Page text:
The Strange Alliance between Art and Science

Sunday, March 27, 2011 8:47 PM | Debbi Lester (Administrator)
Some time around the turn of the 20th century, Art and Physics began having a race to see which one was more bizarre. Up until then, those two never ran in the same neighborhood, much less on the same track. Weirder still is the fact that for the past few decades, they have been running neck and neck. Lucy Pullen, happily, is playing for both teams.

As any Weird Science and Art Project should do, Pullen’s show at the Henry Art Gallery takes place in two places at once, like a pair of parallel universes singing to each other across separate floors of the museum. The first one, "Spark Chamber," is just inside the front entrance in the small space on the right of the front desk. The other, "Cloud Chamber and Related Works," lives two floors below.

Cosmic rays are not simply Pullen's primary subject matter, they’re her collaborators as well. Just like ideas, cosmic rays are invisible. And they also have a tendency to go off in their own random directions, wherever they please, refusing to acknowledge what we consider impassable boundaries. But just as ideas reveal themselves in the works of art they inspire, the cosmic rays that visit Pullen’s cloud chamber reveal themselves in spectacular little contrails that appear out of nowhere and spiral off out of control, like tiny spaceships, unpiloted and perhaps disabled after an epic star battle. Or maybe they're just joyriding.

I vividly remember the first time I saw a cloud chamber, in a scratchy black and white movie in my fifth-grade science class. After first learning that the subatomic world was infinitely tiny and invisible I was delighted to discover that their movements could be detected in the contrails they made in the enclosed and frozen mists of a cloud chamber. That delight and euphoria returned in a great rush as I gazed down into her beautiful but slightly forbidding aluminum, steel, and glass polyhedron chamber, past the six-sided rings of eerily blue UFO-style lights into the bottomless and infinite darkness where the cosmic rays came to play. Wow. Like all consciousness-altering experiences, this one is really hard to quit. I’m not sure how long I stayed there lost in space, but in relative terms, it was a kind of eon.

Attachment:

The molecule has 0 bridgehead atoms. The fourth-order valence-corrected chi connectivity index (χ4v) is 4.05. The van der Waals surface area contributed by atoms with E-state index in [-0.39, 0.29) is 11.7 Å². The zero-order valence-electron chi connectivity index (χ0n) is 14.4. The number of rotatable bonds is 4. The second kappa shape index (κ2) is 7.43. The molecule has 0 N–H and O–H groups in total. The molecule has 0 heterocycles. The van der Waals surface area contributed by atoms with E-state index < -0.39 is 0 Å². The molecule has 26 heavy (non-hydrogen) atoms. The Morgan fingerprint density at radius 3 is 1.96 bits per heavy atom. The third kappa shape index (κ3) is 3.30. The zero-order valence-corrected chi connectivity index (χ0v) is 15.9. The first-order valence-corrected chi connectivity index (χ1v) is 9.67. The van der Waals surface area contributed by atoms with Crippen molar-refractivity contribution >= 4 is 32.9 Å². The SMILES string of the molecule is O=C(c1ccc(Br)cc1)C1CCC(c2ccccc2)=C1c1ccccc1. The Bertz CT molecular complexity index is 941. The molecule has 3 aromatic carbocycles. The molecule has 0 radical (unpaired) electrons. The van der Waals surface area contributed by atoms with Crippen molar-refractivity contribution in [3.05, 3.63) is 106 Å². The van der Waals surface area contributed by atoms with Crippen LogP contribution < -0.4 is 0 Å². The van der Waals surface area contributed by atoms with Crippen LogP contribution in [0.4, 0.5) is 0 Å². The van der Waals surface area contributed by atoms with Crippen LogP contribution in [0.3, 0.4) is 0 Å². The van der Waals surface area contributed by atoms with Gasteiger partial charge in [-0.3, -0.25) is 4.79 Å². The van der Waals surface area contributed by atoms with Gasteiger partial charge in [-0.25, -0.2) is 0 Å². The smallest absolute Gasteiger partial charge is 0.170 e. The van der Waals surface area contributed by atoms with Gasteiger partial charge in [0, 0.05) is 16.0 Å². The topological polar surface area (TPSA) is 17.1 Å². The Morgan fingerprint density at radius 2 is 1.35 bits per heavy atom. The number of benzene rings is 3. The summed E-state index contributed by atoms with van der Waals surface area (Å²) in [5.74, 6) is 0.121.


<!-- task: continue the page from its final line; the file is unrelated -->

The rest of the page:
When I finally did tear myself away, I spent some time in the so-called real world, looking at "Architecture of the Atmosphere," a series of prints done with non-reprographic blue pigment, that encircles the "Cloud Chamber." These many versions of the view outside Pullen's apartment are no less mysterious and strange than "Cloud Chamber," especially in the way they break down trees, sea, sky, clouds, rain, and the distant landscape into their component parts, revealing what was once invisible. I even spotted the Loch Ness monster, an invisible object that's exists somewhat more on the macro side of things. Go look yourself if you don’t believe me, but go look at it all in any case. Pullen's work is revealing and breathtaking on every level.

Kathleen Cain

Kathleen Cain is a Seattle-based writer and bibliophile who follows art and routinely defies gravity.

"The Cloud Chamber and Related Works" by Lucy Pullen is on view through June 26 at the Henry Art Gallery, located at 15th Avenue NE & NE 41st Street in Seattle, Washington. For more information, please visit the website www.henryart.org or call (206) 543-2280.

   

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